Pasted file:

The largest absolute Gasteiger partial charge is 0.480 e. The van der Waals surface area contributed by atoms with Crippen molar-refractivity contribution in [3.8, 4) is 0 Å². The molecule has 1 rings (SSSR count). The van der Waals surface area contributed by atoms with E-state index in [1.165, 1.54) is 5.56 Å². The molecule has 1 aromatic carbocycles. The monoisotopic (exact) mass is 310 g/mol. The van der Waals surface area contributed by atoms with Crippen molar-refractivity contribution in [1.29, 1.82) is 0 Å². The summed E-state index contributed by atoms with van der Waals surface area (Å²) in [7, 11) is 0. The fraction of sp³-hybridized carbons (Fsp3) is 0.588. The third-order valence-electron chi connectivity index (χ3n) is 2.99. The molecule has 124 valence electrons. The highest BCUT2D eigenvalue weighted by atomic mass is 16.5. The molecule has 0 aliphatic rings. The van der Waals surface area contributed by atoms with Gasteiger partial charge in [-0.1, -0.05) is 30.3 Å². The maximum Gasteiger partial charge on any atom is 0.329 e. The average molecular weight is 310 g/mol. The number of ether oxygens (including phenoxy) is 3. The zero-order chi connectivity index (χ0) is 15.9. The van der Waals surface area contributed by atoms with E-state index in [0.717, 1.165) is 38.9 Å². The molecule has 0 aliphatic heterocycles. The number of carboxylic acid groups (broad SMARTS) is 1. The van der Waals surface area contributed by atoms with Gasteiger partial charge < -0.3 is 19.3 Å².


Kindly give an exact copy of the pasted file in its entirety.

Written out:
The largest absolute Gasteiger partial charge is 0.480 e. The van der Waals surface area contributed by atoms with Crippen molar-refractivity contribution in [3.8, 4) is 0 Å². The molecule has 1 rings (SSSR count). The van der Waals surface area contributed by atoms with E-state index in [1.165, 1.54) is 5.56 Å². The molecule has 1 aromatic carbocycles. The monoisotopic (exact) mass is 310 g/mol. The van der Waals surface area contributed by atoms with Crippen molar-refractivity contribution in [1.29, 1.82) is 0 Å². The summed E-state index contributed by atoms with van der Waals surface area (Å²) in [7, 11) is 0. The fraction of sp³-hybridized carbons (Fsp3) is 0.588. The third-order valence-electron chi connectivity index (χ3n) is 2.99. The molecule has 124 valence electrons. The highest BCUT2D eigenvalue weighted by atomic mass is 16.5. The molecule has 0 aliphatic rings. The van der Waals surface area contributed by atoms with Gasteiger partial charge in [-0.1, -0.05) is 30.3 Å². The maximum Gasteiger partial charge on any atom is 0.329 e. The average molecular weight is 310 g/mol. The number of ether oxygens (including phenoxy) is 3. The zero-order chi connectivity index (χ0) is 15.9. The van der Waals surface area contributed by atoms with E-state index in [0.717, 1.165) is 38.9 Å². The molecule has 0 aliphatic heterocycles. The number of carboxylic acid groups (broad SMARTS) is 1. The van der Waals surface area contributed by atoms with Gasteiger partial charge < -0.3 is 19.3 Å².